Do you have Japanese beetles in your garden? I’ve had them for many years now, and I’ve tried several solutions for dealing with them. I'm happy to report that I’ve found a solution that helps. “Helps” is the key word. This method doesn’t eliminate them, but it definitely reduces the number.
Before we discuss what's worked, what have you tried?
Methods I haven't tried:
- I've never used beetle traps because most sources say they actually attract more beetles. Apparently, the traps (treated with flower scents and pheromones) and the dying beetles (also releasing pheromones) draw more beetles in.
- I don’t use insecticides in my garden, so that option was off the table. Plus, they have to be regularly re-applied, and even the “organic” ones are harmful to other insects and pollinators. (With that said, I do use organic neem oil on indoor plants.)
- Diatomaceous earth is another method—but it, too, can be harmful to monarch caterpillars and other garden critters. So, again, not an option I was willing to consider.
- Applying nematodes is another method some gardeners recommend but one I haven’t tried. Several issues here: they have to be applied at certain times of day and certain times of year, they must be a specific species to be effective at eliminating Japanese beetles and the soil and soil moisture must be optimal for them to work.
Methods I have tried:
- Soapy Water — With this method you can simply pick the beetles off the plants and drop them in the bath, or shake them off the plants into the water. Mix a couple tablespoons of dish soap with water in a small (approx. two cups) container. Empty beer or soda cans work well because the beetles have even less of a chance to escape. The soapy solution kills the beetles—they drop to the bottom and drown before they have a chance to release pheromones.
- Soapy Spray — You can mix the same ratio of dish soap with water in a spray bottle, and spray it on your vulnerable plants. The problem with this method is that you’re likely killing and repelling beneficial insects at the same time. So, while I've tried it, I don’t feel good about it.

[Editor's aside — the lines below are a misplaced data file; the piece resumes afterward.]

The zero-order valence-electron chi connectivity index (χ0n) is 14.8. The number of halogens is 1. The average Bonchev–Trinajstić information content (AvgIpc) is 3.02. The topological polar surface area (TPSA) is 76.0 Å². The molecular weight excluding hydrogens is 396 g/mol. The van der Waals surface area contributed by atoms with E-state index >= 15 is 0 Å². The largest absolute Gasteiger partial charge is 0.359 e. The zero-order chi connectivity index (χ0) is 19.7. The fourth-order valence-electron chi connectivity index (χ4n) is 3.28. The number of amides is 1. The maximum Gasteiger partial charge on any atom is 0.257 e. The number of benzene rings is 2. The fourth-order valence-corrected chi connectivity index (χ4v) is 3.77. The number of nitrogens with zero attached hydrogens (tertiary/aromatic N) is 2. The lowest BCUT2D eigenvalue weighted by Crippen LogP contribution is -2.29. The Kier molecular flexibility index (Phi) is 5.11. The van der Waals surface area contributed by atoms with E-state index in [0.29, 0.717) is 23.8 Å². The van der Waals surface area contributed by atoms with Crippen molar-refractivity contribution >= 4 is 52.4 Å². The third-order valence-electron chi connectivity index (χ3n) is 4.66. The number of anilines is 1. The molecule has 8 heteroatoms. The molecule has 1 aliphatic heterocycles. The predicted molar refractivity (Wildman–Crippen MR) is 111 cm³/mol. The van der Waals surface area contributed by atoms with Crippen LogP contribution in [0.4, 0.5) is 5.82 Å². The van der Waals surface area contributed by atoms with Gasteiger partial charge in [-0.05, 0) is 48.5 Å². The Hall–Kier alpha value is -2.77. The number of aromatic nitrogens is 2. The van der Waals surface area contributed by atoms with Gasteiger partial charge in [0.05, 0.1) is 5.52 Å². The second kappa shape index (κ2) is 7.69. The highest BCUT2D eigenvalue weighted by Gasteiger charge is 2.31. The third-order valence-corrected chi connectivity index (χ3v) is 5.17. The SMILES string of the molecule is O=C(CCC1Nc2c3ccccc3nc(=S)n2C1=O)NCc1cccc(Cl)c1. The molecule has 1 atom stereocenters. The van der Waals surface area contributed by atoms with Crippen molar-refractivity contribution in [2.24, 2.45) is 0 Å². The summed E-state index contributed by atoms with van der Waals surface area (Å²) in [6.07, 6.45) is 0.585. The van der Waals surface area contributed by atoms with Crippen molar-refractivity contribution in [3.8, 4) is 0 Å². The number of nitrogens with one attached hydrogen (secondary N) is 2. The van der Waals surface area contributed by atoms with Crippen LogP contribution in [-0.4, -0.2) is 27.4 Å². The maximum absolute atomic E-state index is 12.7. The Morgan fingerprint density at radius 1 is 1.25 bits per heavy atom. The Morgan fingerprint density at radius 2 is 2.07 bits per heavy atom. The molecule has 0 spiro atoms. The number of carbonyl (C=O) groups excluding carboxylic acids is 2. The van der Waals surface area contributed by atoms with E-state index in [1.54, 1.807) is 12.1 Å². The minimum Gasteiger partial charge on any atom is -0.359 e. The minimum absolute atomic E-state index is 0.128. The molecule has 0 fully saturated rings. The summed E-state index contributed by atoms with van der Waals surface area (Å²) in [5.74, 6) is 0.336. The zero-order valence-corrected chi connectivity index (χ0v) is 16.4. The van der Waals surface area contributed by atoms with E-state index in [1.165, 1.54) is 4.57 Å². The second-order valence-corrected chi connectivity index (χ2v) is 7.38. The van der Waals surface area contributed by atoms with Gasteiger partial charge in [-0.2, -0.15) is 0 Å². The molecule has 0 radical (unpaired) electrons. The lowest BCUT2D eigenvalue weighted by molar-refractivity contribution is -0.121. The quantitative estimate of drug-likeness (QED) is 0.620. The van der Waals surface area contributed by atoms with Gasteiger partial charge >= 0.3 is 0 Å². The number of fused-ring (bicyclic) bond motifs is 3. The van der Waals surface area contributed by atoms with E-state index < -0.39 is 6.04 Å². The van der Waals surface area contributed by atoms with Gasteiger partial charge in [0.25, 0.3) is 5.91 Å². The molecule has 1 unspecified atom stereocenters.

- Stomping — If you only have a few Japanese beetles (other methods are working but the beetles aren’t eliminated), you can pick them off and quickly stomp them. This destroys them fast before they have a chance to release those pheromones.
- Companion Planting — Some plants, like garlic, scallions, marigolds and catnip, tend to repel Japanese beetles. Try interplanting these repellents among other plants in your garden to help keep beetle numbers lower.
- Milky Spore — This method works best for me. I’ve been using it for a few years now, and it seems to have significantly cut down on the number of Japanese beetles in my garden. The trick is that you need to place it in the garden in late summer or early fall (late August-September). The two main reasons? Ideal soil temperature for effectiveness is 60 to 70 degrees, and it only works on the grub stage of Japanese beetles, which are more active, close to the surface and prevalent late in the season.
Since milky spore is only effective against Japanese beetles, it won’t harm beneficial insects. It’s organic and extremely safe for use around children, pets and non-targeted species. It offers long-term, ongoing control, and only needs to be applied once per season. Follow the directions on the container for application, and then water the treated area to help the milky spore soak in and reach the grubs.
Don’t expect dramatic change after the first year of treatment; it can take up to three years to see a significant decline. I did notice a reduction after a couple of years, and even more each year since.
Beth Stetenfeld is an organic gardener, native plant enthusiast and garden blogger and writer. She’s also a master naturalist volunteer and instructor.
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